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Aspirin Overdose: Symptoms, Diagnosis, Emergency Treatment

Medically reviewed by Sally Chao, MD. Last updated on May 9, 2021.

Official answer


Acetylsalicylic acid, commonly known as aspirin, is a pain-relieving drug found in many prescription and over-the-counter formulations. It blocks things in your cells that lead to fever, pain, swelling and the formation of blood clots. You may have taken aspirin to reduce the pain of a headache or toothache, relieve menstrual pain or deal with cold or flu symptoms, but like every drug, it comes with benefits as well as risks.

  • Aspirin can be harmful and lead to bleeding in the stomach or brain, or even kidney failure or death.
  • The regular use of aspirin is something you’ll want to discuss with your doctor.

Here’s why you might take aspirin:

  • In its over-the-counter form, aspirin may be used to treat fever and mild to moderate pain and may be recommended daily to help prevent heart attacks or strokes in certain high-risk groups.
  • Prescription aspirin can provide long-acting symptom relief to patients with certain kinds of autoimmune diseases, such as rheumatoid arthritis and lupus.

But, it’s important to note that children under 12 should never take aspirin, and caution is warranted for young adults, too. Aspirin comes with a risk of Reye syndrome, especially in children who took it while recovering from viral infections like chickenpox or flu. This rare but serious condition causes sudden damage to the brain and problems with the liver. Because of this risk, aspirin is not a recommended medication for routine treatment in children or young adults.

What is a standard dose of aspirin?

The proper dosage of aspirin depends on why you are taking aspirin, the type of aspirin you are taking and how well it is working for you.

Aspirin comes in various forms, including:

  • Regular tablets
  • Delayed-release tablets
  • Extended-release tablets
  • Chewable tablets
  • Rectal suppositories

Dosing may vary. Typical strengths you might purchase over the counter include:

  • 81 mg tablets or chewables are sometimes referred to as “baby aspirin” or “low-dose aspirin,” as this is the lowest dose available over the counter.
  • 325 mg tablets may be labeled "regular strength."
  • 500 mg aspirin tablets are considered "extra strength."

Other strengths may include:

  • 162.5 mg extended-release daily capsules may be prescribed.
  • 600 mg dosing may be found in rectal suppositories (as well as other lower strengths).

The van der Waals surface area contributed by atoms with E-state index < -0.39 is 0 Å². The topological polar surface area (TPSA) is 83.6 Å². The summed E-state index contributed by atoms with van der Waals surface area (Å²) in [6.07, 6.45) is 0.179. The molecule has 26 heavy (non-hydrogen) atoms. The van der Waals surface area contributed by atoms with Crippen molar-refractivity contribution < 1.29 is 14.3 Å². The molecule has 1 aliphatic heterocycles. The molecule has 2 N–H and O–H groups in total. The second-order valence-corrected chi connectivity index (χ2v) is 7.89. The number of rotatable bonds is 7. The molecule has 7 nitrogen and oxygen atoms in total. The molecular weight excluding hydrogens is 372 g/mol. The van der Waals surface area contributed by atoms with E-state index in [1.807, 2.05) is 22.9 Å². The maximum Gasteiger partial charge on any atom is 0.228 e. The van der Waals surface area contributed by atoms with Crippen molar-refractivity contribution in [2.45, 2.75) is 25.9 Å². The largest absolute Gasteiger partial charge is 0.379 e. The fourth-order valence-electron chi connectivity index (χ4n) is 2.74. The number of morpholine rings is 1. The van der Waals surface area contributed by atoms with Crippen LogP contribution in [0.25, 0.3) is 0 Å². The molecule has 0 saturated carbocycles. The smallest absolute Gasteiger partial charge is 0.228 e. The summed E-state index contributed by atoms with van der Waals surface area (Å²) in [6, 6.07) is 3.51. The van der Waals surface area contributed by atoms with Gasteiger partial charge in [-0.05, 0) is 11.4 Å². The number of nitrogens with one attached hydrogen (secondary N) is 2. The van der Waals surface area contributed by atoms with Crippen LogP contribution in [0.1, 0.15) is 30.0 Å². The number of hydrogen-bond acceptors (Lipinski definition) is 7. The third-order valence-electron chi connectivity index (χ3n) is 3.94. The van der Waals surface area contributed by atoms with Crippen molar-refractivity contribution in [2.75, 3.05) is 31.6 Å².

• 650 mg dosing may be available as delayed-release tablets (as well as other lower strengths).

According to the label: for pain and fever, adults and children over age 12 may take aspirin every 4 to 6 hours, but your doctor may recommend other pain relievers instead, so it’s a good idea to check. For the prevention of heart attack or stroke, once-daily low-dose aspirin may be advised by your doctor and should only be done under the advice of a physician.

  • Take aspirin exactly as directed.
  • Talk to your doctor if you have any questions or concerns about the proper aspirin dose for you.

What is a potentially dangerous dose of aspirin?

Aspirin overdose can occur if a large dose is taken all at once (acute overdose) or if long-term, daily use leads to a harmful accumulation of aspirin in the body (chronic overdose).

Acute aspirin overdose may be accidental or intentional.

Because aspirin doses can affect people differently depending mainly on your body weight, toxic or potentially lethal doses are defined by milligrams per kilogram of body weight.

  • 200 to 300 milligrams per kilogram of body weight is considered a toxic dose of aspirin in adults. In other words, for a person who weighs around 68 kg (approximately 150 pounds), taking 13,600 to 20,400 mg of aspirin could be toxic.
  • 500 milligrams per kilogram of body weight is considered a potentially lethal dose of aspirin. In other words, for a person who weighs around 68 kg (approximately 150 pounds), taking 34,000 mg of aspirin could result in death.

Toxicity or overdose can occur at much lower doses in children. This, and the risk of Reye syndrome, are why aspirin is generally not recommended in children and teenagers. Make sure to keep aspirin out of sight and away from children.